Tropical Cyclones in Coupled General Circulation Models

By Enrico Scoccimarro

Could Coupled GCMs help in improve our understanding of the Tropical Cyclones-Ocean interaction?

Motivation

The ocean response to the storm forcing and the influence of the ocean variability on TCs development are challenging issues to better understand the coupled ocean–atmosphere system. Coupled General Circulation Models are an advanced tool to investigate the full extent of TC induced feedbacks at the surface of the ocean.

Research Summary

The wind activity associated with tropical cyclones is responsible for two atmosphere-ocean feedbacks (Bender et al.1993, 2000) that can be both represented by CGCMs: the first, positive, is driven by the latent heat associated with the strengthened evaporation rate and leads to an increase of the available energy for TC development (Riehl 1950, Kleinschmidt 1951); the second, negative, is due to the cold water upwelling induced by the increased wind stress at the ocean surface and to the shear-induced mixing at the base of the mixed layer (Jansen et al., 2010). There is also evidence that TCs have a role in modulating the meridional heat transport in the northern hemisphere through their interplay with oceans [Emanuel, 2001; Sriver et al., 2007] affecting the climate system [Hu and Meehl, 2009; Fedorov et al., 2010; Sriver, 2010]. This TC effect on the ocean can be represented also through high resolution CGCMs [Scoccimarro et al., 2011].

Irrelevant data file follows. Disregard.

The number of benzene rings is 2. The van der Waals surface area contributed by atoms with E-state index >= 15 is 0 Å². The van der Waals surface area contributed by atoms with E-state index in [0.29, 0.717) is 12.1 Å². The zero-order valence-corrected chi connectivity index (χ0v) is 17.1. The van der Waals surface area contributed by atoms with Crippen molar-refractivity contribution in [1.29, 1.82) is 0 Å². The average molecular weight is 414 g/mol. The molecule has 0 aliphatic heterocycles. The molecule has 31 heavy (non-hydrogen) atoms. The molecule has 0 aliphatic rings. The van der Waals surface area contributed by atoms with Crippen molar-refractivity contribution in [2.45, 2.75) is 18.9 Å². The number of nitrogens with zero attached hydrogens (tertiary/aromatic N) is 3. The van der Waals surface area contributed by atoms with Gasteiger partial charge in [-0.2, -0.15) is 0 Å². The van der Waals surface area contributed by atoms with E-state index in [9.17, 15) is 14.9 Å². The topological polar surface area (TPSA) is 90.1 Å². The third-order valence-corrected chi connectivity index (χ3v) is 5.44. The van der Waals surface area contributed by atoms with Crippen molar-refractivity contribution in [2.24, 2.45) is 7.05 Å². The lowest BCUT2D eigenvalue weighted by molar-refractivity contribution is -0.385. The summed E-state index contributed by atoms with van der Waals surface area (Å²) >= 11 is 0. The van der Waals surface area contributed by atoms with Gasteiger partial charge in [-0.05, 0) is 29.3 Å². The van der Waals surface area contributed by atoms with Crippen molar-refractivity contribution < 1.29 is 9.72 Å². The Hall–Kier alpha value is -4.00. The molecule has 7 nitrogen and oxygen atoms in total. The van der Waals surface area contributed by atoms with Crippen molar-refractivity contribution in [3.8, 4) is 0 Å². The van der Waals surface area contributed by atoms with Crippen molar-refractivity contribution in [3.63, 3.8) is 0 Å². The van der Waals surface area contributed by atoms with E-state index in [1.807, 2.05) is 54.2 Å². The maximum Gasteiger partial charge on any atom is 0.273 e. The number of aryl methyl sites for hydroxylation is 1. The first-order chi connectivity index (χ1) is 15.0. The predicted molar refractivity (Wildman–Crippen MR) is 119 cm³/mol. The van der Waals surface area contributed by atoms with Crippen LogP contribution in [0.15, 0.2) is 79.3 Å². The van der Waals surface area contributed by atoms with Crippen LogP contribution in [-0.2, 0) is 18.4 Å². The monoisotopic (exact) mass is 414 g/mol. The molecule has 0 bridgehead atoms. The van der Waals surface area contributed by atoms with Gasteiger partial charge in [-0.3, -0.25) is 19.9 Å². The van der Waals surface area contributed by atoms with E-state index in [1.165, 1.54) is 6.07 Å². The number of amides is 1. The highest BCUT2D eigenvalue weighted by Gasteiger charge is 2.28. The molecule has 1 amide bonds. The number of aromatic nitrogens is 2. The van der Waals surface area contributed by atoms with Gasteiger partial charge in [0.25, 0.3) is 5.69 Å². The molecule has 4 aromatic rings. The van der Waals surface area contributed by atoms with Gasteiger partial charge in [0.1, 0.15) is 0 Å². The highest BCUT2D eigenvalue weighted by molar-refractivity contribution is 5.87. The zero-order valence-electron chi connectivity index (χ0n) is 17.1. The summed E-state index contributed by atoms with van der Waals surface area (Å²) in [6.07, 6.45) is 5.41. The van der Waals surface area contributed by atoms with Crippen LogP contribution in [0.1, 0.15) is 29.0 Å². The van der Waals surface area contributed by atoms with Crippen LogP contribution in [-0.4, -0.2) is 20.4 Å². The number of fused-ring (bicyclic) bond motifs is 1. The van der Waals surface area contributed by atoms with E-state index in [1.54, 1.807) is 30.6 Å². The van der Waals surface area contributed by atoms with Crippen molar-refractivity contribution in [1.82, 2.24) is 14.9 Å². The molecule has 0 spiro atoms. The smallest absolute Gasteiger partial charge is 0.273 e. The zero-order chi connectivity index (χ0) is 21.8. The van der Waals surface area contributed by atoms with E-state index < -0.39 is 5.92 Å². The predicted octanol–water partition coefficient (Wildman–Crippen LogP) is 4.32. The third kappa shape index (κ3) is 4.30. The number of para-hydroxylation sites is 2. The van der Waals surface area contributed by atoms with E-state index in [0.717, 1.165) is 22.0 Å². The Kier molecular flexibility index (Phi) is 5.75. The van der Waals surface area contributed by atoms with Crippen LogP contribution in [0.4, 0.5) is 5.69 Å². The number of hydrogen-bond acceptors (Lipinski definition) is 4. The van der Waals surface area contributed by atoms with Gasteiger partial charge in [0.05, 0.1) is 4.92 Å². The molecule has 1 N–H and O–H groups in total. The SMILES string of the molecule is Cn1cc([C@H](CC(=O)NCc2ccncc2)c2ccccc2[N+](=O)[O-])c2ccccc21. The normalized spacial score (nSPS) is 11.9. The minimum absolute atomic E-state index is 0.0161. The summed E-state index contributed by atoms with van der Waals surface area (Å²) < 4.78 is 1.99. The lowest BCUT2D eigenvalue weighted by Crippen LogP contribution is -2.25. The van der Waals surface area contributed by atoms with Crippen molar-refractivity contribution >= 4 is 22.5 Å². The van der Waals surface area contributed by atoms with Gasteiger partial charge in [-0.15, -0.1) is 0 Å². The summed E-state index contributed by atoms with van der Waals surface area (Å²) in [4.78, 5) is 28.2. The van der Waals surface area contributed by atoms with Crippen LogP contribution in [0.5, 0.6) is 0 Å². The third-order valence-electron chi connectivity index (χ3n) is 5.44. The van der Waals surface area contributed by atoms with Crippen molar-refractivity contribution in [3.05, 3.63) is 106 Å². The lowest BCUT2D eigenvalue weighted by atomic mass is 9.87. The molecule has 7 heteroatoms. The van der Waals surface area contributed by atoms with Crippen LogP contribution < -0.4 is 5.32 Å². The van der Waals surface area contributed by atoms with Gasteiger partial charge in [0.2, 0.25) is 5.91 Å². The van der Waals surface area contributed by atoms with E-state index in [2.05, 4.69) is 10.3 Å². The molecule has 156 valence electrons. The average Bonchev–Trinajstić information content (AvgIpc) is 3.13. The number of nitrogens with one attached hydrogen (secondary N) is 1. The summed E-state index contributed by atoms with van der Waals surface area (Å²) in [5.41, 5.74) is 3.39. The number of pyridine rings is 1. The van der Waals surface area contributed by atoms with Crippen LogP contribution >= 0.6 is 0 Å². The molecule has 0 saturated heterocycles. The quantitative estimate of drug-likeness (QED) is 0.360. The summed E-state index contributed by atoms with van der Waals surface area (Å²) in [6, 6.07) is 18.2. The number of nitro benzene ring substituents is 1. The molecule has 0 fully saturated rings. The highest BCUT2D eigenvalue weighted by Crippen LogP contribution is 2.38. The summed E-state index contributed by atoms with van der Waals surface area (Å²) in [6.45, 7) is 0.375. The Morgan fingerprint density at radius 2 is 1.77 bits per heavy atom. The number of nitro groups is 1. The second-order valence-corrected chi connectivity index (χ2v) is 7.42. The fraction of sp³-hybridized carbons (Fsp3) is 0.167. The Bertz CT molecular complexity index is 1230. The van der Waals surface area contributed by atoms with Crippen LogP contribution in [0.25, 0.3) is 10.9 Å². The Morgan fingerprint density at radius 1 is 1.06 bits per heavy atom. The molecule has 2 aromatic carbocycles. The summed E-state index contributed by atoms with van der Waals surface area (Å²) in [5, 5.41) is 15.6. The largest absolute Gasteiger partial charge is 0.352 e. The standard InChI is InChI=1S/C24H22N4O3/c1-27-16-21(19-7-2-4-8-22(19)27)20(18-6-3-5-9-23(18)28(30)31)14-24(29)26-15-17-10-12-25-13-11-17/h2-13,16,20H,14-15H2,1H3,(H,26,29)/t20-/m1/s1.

Implications

Strong TCs have a greater potential to make landfall at higher intensities, thus a good representation of TCs intensity over the ocean is a key issue to be addressed. The sea surface temperature (SST) feedback generally leads to a weakening of the cyclone intensity due to the reduction of the total heat flux into the atmosphere (Schade and Emanuel 1999, Chan et al. 2001). The SST reduction beneath a moving TC is mainly due to the entrainment from the deep ocean, while surface flux interactions play a minor role (Price 1981). Thus the amount of energy available for TC intensification depends on the SST and CGCMs provide a realistic evolution of this boundary condition in time and space, during the storm development. In Figure 2 the Temperature doming below a strong TC (Figure 1), modelled by a state of the art fully Coupled General Circulation model is shown; the revealed induced cooling at the surface of the ocean is about 2C.

Map of Western Pacific with colors
Figure 1. 10meter wind speed during the passage of a strong TC as simulated by a CGCM with an atmospheric resolution of about 80 Km and an ocean resolution of about 100 Km. Colors indicate where hurricane intensity is reached. Units are [m/s].
Colored histogram graph
Figure 2. Temperature section (longitude=143E) 1 day after the passage of the Tropical Cyclone shown in figure 1. Units are [degrees C]

 

 

 

Future Work

A good representation of TCs in CGCMs depends mainly on atmospheric spatial resolution (Bengtsson et al. 2007, Gualdi et al. 2008, Murakami et al. 2010). To better represent the TC-Ocean Interaction, also the resolution of the Ocean models involved in the coupled system plays an important role and needs to be improved to simulate local and short term processes at the surface.

References

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